Ginnie Mae has reported that its fiscal year net income for 2011 reached a corporate highpoint of $1.184 billion, surpassing $541.5 million in FY 2010 and a previous high of $906 million in FY 2008. Revenues of $1.064 billion were up from $1.011 billion in 2010, while retained earnings rose to $15.7 billion from $14.6 billion.
“Ginnie Mae has had a remarkable year; it’s our best yet,” said Ginnie Mae President Ted Tozer. “Our financial performance this fiscal year—despite a mortgage market still in turmoil—is a testament to our well-functioning business model. Our business is simple, our approach to risk-taking is conservative, and our ability to finance government-insured mortgages is helping to keep the housing market afloat.”
As the private sector retreated in recent years, Ginnie Mae stepped in to help maintain the flow of capital from global markets to the nation’s housing markets, financing nearly 60 percent of all home purchases in FY 2011. The value security holders place on Ginnie Mae’s full faith and credit guaranty means that the corporation can ensure a consistent pool of funding for government mortgages. This supports the economic stabilization efforts of Congress and the Administration by making it possible for financial institutions to continue mortgage lending.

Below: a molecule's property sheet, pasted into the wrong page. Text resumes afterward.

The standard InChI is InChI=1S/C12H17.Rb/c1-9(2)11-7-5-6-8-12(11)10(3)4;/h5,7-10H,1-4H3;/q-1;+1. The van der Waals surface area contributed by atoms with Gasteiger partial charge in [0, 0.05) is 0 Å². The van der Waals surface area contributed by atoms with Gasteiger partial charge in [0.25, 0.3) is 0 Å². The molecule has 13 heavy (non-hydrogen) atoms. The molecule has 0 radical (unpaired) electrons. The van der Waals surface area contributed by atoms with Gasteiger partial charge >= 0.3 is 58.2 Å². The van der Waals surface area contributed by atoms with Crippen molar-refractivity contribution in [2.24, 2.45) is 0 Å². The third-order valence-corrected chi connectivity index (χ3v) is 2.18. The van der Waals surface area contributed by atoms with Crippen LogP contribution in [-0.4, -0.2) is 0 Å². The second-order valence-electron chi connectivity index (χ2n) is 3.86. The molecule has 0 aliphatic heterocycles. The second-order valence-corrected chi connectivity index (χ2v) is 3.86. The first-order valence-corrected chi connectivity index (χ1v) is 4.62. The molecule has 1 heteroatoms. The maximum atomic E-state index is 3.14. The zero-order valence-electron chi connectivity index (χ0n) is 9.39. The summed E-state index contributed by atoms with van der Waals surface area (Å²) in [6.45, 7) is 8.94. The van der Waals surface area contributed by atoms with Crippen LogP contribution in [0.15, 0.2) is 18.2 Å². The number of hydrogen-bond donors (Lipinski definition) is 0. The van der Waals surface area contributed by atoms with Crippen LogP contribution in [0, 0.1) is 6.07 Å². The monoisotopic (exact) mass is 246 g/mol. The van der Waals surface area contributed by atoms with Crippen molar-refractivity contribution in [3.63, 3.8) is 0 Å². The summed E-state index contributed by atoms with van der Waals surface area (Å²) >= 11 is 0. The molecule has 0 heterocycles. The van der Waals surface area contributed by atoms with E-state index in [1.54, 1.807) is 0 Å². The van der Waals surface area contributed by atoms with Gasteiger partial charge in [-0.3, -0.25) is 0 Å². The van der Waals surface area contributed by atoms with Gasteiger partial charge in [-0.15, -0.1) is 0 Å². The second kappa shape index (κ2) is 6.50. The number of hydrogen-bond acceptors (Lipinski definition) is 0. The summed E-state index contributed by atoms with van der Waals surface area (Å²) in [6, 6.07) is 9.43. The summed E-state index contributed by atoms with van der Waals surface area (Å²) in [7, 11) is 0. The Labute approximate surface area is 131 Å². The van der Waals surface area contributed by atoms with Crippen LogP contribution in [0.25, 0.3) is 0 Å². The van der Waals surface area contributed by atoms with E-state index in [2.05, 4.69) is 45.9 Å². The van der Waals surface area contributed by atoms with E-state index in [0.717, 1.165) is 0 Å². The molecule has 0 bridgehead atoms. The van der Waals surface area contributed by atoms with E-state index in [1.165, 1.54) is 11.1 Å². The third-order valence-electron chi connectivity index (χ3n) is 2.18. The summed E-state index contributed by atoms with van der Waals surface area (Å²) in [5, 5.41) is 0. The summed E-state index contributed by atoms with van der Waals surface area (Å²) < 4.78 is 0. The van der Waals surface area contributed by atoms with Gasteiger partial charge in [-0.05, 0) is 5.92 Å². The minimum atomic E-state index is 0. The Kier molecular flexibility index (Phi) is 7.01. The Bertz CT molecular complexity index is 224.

“Ginnie Mae’s role and significance in U.S. housing finance is as strong as it has ever been,” said Ginnie Mae EVP Mary Kinney. “Since the onset of the credit crisis, Ginnie Mae has guaranteed $1.3 trillion, which financed about 4.8 million single-family homes and multifamily units for families across the country. Our ability to simultaneously attract private capital from the global capital markets and provide effective business solutions for MBS issuers keeps capital flowing into U.S. housing even during recessionary periods.”